I find that depression sets in when we look at our lack instead of all we have. Spend some time today acknowledging your accomplishments and recognizing all the miracles and blessings in your life. No matter the bad that we all experience, there is always a host of good happening at the same time. When you become obsessed with the bad, stop and refocus. Start listing off things to be grateful for; recount your achievements. By going through this exercise, you not only shift your focus to abundance, but give yourself the love and courage and strength you need to move forward.

Do not just focus on yourself, but be sure to take the time to tell others how much they mean to you. Talk about their achievements. Let them know why and how much you love them. All too often we can take those most important to us for granted. For yourself and them, take the time to recognize the blessing they are in your life.

As you approach this week, find a way to celebrate and appreciate every day. Big or small, what do you accomplish? Some days getting out of bed when we dread going to work is the biggest accomplishment we can have. That’s ok. Celebrate it. Every night make a list of everything you accomplished. Every morning think of five things for which you are grateful. Celebrating accomplishments, acknowledging achievements, and being grateful are the keys to making every day special.

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Water supply is a major concern for the desert town of Cabo San Lucas. Because of this, we just had a larger cistern installed to help us have more supply on hand, just in case. During construction a delivery truck damaged part of my neighbor’s driveway. I panicked. I thought our neighbor would be angry. I didn’t want to start off on the wrong foot in our new community.

I expected the neighbor to rush over, irately pound on my door, and say they would sue me so I kept watch hoping to talk to them before they saw the damage and became upset.  Due to our schedules, I kept missing them. I asked the construction workers if the neighbor had come over to complain. The workers told me that the neighbor had come over and the crew explained that we had plans in place to repair the damage. The neighbor went home happy without even talking to me. Really? Phew.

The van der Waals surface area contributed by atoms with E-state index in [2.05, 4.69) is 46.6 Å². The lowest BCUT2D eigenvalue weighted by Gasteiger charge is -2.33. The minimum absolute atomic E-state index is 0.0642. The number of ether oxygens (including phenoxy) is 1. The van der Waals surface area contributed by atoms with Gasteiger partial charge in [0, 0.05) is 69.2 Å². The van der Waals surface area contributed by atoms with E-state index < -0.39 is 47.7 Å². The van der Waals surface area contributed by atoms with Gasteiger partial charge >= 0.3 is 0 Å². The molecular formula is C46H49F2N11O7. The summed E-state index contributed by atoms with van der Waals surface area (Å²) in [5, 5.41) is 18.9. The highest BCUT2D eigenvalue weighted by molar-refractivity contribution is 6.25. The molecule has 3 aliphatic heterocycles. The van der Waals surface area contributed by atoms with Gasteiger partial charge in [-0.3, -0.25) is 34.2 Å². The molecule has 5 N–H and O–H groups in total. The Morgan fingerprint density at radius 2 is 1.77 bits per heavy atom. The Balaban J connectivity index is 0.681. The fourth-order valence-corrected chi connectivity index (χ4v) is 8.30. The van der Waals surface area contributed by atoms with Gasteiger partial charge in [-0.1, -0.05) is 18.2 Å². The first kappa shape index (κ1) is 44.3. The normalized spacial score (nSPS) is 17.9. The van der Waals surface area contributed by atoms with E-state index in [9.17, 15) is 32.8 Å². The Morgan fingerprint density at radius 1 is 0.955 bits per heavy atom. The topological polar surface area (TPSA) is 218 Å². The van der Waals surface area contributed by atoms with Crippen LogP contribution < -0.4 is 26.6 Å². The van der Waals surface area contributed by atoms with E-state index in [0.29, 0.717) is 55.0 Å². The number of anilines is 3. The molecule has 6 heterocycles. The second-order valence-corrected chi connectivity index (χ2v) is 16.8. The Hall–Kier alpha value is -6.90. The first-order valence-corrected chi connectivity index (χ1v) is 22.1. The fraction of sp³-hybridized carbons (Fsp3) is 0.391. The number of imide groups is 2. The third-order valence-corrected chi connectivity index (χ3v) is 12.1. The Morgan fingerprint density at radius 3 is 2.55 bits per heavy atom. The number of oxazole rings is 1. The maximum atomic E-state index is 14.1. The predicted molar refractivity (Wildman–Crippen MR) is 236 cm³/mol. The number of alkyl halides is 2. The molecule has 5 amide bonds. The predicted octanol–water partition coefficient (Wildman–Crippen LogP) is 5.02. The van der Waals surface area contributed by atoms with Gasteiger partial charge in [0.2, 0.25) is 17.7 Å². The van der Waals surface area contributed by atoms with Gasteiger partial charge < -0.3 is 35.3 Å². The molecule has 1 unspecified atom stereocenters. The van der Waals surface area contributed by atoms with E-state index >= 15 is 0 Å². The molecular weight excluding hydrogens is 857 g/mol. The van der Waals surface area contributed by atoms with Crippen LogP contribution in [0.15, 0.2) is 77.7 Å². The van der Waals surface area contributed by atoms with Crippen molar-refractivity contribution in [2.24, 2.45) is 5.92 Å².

I learned three things from this incident.

Stuff happens.

Life is messy. Life is far from perfect. Even with the best intentions, bad or annoying stuff can happen. Accept it. So much of our stress comes from expecting perfection when, in reality, life is unpredictable and everchanging. Stuff breaks. Stuff disappears. Stuff is not where and when we need it. Don’t focus on who to blame. Don’t think it means anything about your worth. It doesn’t mean anything about us or anyone else. It just is. As you release unrealistic expectations for unchanging perfection and the desire to find someone to blame, you can decrease the stress you experience.

Don’t spaz.

Not spazzing is first about not reacting poorly to stuff happening which does not meet our expectations, and secondly about not being upset before we know what stuff has happened.  I wasn’t quite up to spaz level, but my assumptions about my neighbor having a negative response were not pleasant. When we spaz, we are letting our fears create negative emotions. When we react from fear, we are not clear and in control. We are letting our negative emotions lead which often makes things unpleasant for ourselves and others. Take a breath. Don’t assume. Don’t fear. Uncover the truth.

Make it right.

If you are responsible for causing another pain or discomfort, own it. Apologize. Do what you can to make it right. We all make mistakes, and that’s ok. Take responsibility for your actions and do your best to make it right for all involved.